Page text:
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If Milk Production Continues To Rise, Processing Capacity Needs To Drastically Increase

Dairy Officials Say More Coordination Is Needed Between Farmers, Processors

Dairy cows
Regina Garcia Cano/AP Photo

As milk production continues to increase in Wisconsin and the United States, officials say dairy farmers need to respond to market demands or risk running out of processing space.

A new report by CoBank, an agriculture lender, estimates U.S. dairy processors would need to increase their capacity by 27 billion pounds of milk over the next 10 years if milk production continues to grow at the current rate.

John Holevoet, director of government affairs for the Wisconsin Dairy Business Association, said he expects production growth to slow down before the U.S. runs out of space.

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“Historically, we’ve been fortunate to typically have more processing capacity than we do milk produced, and that continues to be the case,” Holevoet said.

But Julie Sweney, communications director for FarmFirst Dairy Cooperative, said finding processing space has become more competitive in recent years.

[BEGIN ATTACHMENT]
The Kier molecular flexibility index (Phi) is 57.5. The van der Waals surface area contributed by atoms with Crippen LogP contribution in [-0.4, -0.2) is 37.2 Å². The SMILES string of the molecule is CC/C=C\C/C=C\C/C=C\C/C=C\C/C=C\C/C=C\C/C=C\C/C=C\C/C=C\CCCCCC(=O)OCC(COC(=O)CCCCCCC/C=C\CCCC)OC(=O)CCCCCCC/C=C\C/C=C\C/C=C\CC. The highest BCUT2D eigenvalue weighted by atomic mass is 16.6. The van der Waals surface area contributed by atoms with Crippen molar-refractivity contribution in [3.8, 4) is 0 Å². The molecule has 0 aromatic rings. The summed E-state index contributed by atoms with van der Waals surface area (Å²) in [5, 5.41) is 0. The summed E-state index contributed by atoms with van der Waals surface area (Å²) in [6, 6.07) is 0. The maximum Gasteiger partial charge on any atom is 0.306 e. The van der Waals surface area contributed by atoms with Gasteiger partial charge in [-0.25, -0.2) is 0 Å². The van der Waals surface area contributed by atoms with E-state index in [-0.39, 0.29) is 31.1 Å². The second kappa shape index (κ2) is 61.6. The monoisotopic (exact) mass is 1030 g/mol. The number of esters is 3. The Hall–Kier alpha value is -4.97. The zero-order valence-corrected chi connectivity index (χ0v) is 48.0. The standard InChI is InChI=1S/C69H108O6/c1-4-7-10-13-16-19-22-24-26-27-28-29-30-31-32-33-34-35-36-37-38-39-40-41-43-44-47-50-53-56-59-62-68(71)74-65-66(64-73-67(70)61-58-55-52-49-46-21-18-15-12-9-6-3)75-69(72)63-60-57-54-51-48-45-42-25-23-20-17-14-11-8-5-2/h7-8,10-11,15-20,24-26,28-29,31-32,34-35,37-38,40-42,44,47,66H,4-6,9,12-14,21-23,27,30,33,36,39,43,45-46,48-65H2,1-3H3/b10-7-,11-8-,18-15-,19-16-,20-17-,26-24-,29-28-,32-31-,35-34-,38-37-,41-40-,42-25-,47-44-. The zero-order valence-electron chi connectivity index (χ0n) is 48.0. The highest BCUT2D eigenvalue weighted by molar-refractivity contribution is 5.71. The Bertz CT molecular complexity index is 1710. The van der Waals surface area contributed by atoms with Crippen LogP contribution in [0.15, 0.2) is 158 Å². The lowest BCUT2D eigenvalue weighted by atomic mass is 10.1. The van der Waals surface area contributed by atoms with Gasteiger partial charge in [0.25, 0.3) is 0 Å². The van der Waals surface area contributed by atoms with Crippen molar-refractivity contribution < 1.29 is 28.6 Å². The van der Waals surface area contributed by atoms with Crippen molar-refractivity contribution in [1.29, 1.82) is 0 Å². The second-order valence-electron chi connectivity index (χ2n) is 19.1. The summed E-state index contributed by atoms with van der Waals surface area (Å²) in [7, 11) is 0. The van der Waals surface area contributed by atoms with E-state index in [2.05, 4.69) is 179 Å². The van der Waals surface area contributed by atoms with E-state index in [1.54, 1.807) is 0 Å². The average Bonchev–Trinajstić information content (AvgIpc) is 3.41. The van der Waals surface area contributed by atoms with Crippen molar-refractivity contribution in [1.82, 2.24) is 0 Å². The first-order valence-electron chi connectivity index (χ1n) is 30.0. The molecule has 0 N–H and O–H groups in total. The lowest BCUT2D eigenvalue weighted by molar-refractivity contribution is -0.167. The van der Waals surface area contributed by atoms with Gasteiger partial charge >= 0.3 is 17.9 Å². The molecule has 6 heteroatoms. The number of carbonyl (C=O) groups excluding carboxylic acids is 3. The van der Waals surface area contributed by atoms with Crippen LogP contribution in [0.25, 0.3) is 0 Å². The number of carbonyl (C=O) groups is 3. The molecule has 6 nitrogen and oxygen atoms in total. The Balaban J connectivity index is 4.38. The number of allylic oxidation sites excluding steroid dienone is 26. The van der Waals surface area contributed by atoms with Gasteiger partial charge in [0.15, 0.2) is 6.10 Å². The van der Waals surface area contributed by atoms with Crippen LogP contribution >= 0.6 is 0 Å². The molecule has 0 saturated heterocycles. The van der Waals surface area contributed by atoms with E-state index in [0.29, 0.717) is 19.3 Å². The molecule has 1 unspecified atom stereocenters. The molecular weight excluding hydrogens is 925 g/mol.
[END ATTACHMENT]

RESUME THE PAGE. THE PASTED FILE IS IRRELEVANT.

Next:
“There is a lot of milk coming into the state of Wisconsin, and capacity is currently being reached with all the dairy processors,” Sweney said.

Sweney said neighboring states, like Michigan, don’t have enough processing capacity for the milk they produce, so the excess milk is sold to Wisconsin processors, often at a lower price.

The state’s tight market for milk processing was an issue in April, when around 50 farms lost their milk contracts with Grassland Dairy Products.

Many of the affected farms struggled to find a new buyer for their milk and other cooperatives, such as FarmFirst, felt the impact of excess milk on the market.

“It’s very disheartening when the markets can be so challenging, because it doesn’t really allow much opportunity for producers to either save money to reinvest in their farm or make up for challenging years,” Sweney said.

But officials agree that simply adding more processing capacity won’t solve the problem.

“You can’t necessarily just build a processing plant and assume that that product will move and have somewhere to go,” Sweney said. “We need to look doubly as hard at future growth in our markets and demand.”

Holevoet said farmers need to be more attune to the actual demand for milk instead of continuing to push for expansion.

“(Producers) have been somewhat disconnected from the marketplace. Basically, we milk the cows, and someone comes and gets the milk. But the reality is we can no longer do business that way,” Holevoet said.

Holevoet said processors also need to better communicate with farmers about potential changes in the market and their ability to handle increased production.